How Long Can You Wait?

How long does it take for you to give up when you ask God something? I mean, if you ask Him a question and you do not discern the answer, how long does it take before you stop? How long before you stop seeking His guidance? How long do you knock on heaven’s door before you walk away discouraged? Something to think about, isn’t it?

Guess what? God wants nothing more than to answer your prayers, be found of you, and to throw open the windows of heaven’s blessings in your direction. The problem is too many of us take our asking, seeking, and knocking lightly. We don’t seek hard after God as a thirsty deer seeks water in a brook. We don’t press our way toward God half as much as money hungry business people aspire to their next million. We don’t yearn for His presence like people with chronic pain yearn for relief, or near drowning victims yearn for firm footing and their next breath. Could it be that we are just one more day from that tremendous outcome we once desired, but gave up on? Could it be that God was working on your tenacity and purifying your desires, but you stopped short?

Keep Seeking

Today’s thought is far from a mere motivational speech to drive you to your next level of living. It’s an entreaty to those who wish to seek God like life itself. It’s a clarion call for you to keep asking; keep seeking; keep knocking until the Lord gives you the gifts that are for your best good. Keep petitioning God until you want nothing more than to hear His voice. The blessing is that this is not a stab in the dark where the outcome is unsure. If you continue seeking unto your God for all your desires, He will purify them, you, and then give you whatever will bring you closest to Him. And when He does, you will be so glad He did.

Don’t give up. Keep asking, seeking, and knocking. While you’re at it, ask for a healthy portion of God’s Spirit too. He will grant you the desires of your heart.




Pray In My Name And I Will Do It!–Jesus

Message Magazine’s Online Devotional for Sabbath, February 20, 2016

This Week’s Devotional Focus is, “Prayer.”

“And whatsoever ye shall ask in my name, that will I do, that the Father may be glorified in the Son. If ye shall ask any thing in my name, I will do it.” (John 14:13–14).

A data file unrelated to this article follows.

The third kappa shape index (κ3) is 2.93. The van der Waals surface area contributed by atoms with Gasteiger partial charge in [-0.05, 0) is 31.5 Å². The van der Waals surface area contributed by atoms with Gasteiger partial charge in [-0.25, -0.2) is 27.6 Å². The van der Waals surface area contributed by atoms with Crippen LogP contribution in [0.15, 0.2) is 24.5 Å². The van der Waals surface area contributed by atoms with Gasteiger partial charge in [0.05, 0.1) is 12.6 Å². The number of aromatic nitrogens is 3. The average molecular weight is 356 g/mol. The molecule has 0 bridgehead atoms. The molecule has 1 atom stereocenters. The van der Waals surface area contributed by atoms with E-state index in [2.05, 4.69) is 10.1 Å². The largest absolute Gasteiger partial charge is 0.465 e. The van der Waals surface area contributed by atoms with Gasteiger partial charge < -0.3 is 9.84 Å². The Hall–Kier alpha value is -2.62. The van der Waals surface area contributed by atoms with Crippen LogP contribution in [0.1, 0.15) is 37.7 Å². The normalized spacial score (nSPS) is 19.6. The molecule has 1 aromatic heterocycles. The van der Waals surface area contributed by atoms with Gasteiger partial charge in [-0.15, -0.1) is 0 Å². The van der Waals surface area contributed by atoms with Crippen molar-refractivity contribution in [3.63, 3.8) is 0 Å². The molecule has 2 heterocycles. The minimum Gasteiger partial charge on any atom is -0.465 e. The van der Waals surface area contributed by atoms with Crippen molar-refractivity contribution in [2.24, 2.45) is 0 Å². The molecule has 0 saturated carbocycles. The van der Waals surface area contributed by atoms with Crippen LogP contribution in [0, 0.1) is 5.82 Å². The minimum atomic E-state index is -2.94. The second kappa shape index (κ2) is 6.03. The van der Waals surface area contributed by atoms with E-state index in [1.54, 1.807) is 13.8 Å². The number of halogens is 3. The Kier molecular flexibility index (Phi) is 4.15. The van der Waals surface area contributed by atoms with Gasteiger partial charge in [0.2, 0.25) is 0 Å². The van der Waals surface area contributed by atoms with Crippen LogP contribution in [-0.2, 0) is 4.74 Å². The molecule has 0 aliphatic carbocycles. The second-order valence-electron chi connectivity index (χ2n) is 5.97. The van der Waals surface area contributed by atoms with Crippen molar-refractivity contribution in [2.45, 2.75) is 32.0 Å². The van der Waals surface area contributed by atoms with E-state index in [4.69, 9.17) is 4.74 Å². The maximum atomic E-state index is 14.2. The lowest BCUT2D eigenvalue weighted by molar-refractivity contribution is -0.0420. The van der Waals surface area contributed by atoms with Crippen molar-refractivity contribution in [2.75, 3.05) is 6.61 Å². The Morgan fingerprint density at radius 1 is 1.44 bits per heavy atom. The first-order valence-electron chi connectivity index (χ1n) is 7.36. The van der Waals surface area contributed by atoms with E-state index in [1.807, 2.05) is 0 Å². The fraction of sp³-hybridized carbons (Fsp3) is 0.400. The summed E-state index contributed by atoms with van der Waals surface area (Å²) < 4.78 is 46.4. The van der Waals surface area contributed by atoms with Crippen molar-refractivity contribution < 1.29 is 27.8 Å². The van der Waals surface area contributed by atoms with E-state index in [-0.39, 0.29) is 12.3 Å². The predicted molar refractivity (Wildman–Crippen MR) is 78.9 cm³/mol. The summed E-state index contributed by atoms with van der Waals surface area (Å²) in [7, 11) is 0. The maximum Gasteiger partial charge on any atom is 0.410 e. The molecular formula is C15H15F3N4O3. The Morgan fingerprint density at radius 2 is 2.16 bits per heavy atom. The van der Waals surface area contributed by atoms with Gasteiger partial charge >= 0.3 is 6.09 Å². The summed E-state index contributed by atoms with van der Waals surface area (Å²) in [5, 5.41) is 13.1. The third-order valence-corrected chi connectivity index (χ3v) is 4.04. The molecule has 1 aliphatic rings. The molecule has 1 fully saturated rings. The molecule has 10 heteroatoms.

Will our real benefactor please stand up? Oftentimes people are confused about who actually answers our prayers. They have a misconception that Jesus came to earth to somehow jump in front of a bullet that has already left the chamber of the Father’s pistol, or to recommend us to God so He does not destroy us. What a sad commentary when the Bible says that God (the Father) so loved us that He gave His precious other self (the Son) so we could have eternal life. God our Father is our divine Benefactor. Yet at the same time, there is a mysterious eternal unity between the Father and the Son that makes them one in every vital way (Deuteronomy 6:4; John 10:30). Jesus is our divine Benefactor.

One way this beautiful point is illustrated is in the machinery of prayer. Not many realize that Jesus actually has the power and authority to answer our prayers. Remember, the misconception is that Jesus only pleads for us and has to lay by and await the Father’s doling out of gifts for those whom Jesus advocates. Notice that our theme text says that the Father is glorified when the Son answers prayers prayed in Jesus’ name. Jesus said, “If ye ask anything in my name I will do it.” The emphasis here is placed on Jesus’ authority. We must ask in His name (i.e. in a manner that respects His sacrifice and will in the matter). We must await His answer (i.e. the answer of Jesus Christ Himself). The Father is glorified when the Son can answer the sincere prayer of one of His children who gladly exchanges their own characters for that which comes through faith in Christ. And all this is not to mention the beneficence of the Holy Spirit who also bathes our sincere prayers in His heavenly groanings that are too deep for words.

So the next time you pray (hopefully soon), do so with the full assurance that the Father who loves you and loves to answer prayers has great company in the person of His Son who also has the power to answer sincere prayers. All of the powers of heaven are trained upon the earth to make it possible for all who have learned to love God to have our prayers answered according to God’s will, and in the precious name of Jesus.